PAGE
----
Water availability plays a key role in maintaining forest cover and distribution of plant species. The geological history of South America during the Neogene and the Quaternary is closely linked with watersheds and currently about 30% of the continent is classified as wetlands. The existence of these environments since the Neogene potentially influence the evolution and speciation of plant species. The influence of pre- and post-Pleistocene origins of Amazon diversity is under intense debate, and the ecological processes that assemble and maintain mega-diverse communities are still being elucidated. In this study, we will seek to elucidate how forested wetlands in the Amazon may have contributed to the diversification of tree species and to the maintenance of regional diversity of these communities. We propose to study the geographic distribution, the time of diversification, and the ecological preferences of the tree species pool that are subject to the environmental filter imposed by periodic flooding.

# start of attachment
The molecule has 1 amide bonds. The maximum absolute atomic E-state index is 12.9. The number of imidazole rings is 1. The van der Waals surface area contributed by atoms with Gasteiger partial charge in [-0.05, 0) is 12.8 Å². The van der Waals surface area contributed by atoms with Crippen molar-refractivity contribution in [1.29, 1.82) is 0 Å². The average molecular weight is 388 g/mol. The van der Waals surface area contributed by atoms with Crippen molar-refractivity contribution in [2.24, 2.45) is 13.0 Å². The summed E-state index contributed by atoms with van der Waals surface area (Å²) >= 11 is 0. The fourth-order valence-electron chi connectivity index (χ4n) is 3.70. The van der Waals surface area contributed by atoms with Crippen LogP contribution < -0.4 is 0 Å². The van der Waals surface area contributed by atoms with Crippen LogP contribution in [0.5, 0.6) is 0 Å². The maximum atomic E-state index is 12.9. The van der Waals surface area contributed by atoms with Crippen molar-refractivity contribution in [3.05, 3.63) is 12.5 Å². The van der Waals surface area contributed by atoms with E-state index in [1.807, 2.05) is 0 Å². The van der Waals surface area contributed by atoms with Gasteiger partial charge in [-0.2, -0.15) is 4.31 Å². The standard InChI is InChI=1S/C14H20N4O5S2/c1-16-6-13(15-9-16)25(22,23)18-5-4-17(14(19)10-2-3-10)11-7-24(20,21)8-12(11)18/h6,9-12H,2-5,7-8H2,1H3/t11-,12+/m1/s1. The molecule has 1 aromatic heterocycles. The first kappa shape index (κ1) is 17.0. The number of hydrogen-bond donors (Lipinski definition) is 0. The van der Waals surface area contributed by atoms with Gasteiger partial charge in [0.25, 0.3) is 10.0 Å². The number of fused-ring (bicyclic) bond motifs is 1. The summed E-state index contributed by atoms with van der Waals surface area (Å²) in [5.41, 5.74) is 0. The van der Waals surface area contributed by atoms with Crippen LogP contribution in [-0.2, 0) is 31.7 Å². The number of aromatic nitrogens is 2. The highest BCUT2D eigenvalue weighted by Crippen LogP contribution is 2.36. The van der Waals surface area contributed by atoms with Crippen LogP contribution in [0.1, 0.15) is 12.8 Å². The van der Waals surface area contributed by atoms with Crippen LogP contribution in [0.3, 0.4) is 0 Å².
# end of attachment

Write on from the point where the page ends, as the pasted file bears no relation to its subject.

News published in Agência FAPESP Newsletter about the scholarship: